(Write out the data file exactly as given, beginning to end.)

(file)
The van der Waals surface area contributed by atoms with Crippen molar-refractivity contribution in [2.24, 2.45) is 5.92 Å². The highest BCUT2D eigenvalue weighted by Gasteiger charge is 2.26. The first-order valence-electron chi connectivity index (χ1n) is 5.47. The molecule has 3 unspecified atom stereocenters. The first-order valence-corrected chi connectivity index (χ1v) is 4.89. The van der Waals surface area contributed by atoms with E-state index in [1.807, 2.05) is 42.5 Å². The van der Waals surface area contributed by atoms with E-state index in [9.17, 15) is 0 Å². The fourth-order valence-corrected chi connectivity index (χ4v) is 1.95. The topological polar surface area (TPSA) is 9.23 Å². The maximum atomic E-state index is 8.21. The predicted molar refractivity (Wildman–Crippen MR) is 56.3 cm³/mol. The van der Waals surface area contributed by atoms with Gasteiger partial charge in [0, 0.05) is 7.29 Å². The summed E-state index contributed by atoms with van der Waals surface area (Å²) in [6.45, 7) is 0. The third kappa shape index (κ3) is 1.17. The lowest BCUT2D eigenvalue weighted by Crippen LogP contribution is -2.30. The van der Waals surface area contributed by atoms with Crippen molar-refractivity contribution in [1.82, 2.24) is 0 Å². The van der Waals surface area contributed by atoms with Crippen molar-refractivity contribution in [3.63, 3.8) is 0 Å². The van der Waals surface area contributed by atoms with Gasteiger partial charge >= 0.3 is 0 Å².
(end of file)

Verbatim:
The van der Waals surface area contributed by atoms with Crippen molar-refractivity contribution in [2.24, 2.45) is 5.92 Å². The highest BCUT2D eigenvalue weighted by Gasteiger charge is 2.26. The first-order valence-electron chi connectivity index (χ1n) is 5.47. The molecule has 3 unspecified atom stereocenters. The first-order valence-corrected chi connectivity index (χ1v) is 4.89. The van der Waals surface area contributed by atoms with E-state index in [1.807, 2.05) is 42.5 Å². The van der Waals surface area contributed by atoms with E-state index in [9.17, 15) is 0 Å². The fourth-order valence-corrected chi connectivity index (χ4v) is 1.95. The topological polar surface area (TPSA) is 9.23 Å². The maximum atomic E-state index is 8.21. The predicted molar refractivity (Wildman–Crippen MR) is 56.3 cm³/mol. The van der Waals surface area contributed by atoms with Gasteiger partial charge in [0, 0.05) is 7.29 Å². The summed E-state index contributed by atoms with van der Waals surface area (Å²) in [6.45, 7) is 0. The third kappa shape index (κ3) is 1.17. The lowest BCUT2D eigenvalue weighted by Crippen LogP contribution is -2.30. The van der Waals surface area contributed by atoms with Crippen molar-refractivity contribution in [1.82, 2.24) is 0 Å². The van der Waals surface area contributed by atoms with Crippen molar-refractivity contribution in [3.63, 3.8) is 0 Å². The van der Waals surface area contributed by atoms with Gasteiger partial charge >= 0.3 is 0 Å².